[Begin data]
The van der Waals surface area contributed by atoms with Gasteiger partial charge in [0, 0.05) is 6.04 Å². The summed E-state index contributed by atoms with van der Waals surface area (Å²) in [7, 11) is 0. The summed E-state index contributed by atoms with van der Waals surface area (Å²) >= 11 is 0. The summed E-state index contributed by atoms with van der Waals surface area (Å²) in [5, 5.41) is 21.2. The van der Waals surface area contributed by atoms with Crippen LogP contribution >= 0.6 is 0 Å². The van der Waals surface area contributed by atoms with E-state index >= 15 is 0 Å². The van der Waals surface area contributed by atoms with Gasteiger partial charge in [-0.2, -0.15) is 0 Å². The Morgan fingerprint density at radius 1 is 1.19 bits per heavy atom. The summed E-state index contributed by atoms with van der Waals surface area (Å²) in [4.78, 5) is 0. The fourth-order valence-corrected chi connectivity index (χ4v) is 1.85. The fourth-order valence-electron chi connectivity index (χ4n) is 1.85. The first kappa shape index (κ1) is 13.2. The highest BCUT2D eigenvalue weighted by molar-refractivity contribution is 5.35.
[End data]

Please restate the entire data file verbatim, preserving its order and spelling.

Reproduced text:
The van der Waals surface area contributed by atoms with Gasteiger partial charge in [0, 0.05) is 6.04 Å². The summed E-state index contributed by atoms with van der Waals surface area (Å²) in [7, 11) is 0. The summed E-state index contributed by atoms with van der Waals surface area (Å²) >= 11 is 0. The summed E-state index contributed by atoms with van der Waals surface area (Å²) in [5, 5.41) is 21.2. The van der Waals surface area contributed by atoms with Crippen LogP contribution >= 0.6 is 0 Å². The van der Waals surface area contributed by atoms with E-state index >= 15 is 0 Å². The van der Waals surface area contributed by atoms with Gasteiger partial charge in [-0.2, -0.15) is 0 Å². The Morgan fingerprint density at radius 1 is 1.19 bits per heavy atom. The summed E-state index contributed by atoms with van der Waals surface area (Å²) in [4.78, 5) is 0. The fourth-order valence-corrected chi connectivity index (χ4v) is 1.85. The fourth-order valence-electron chi connectivity index (χ4n) is 1.85. The first kappa shape index (κ1) is 13.2. The highest BCUT2D eigenvalue weighted by molar-refractivity contribution is 5.35.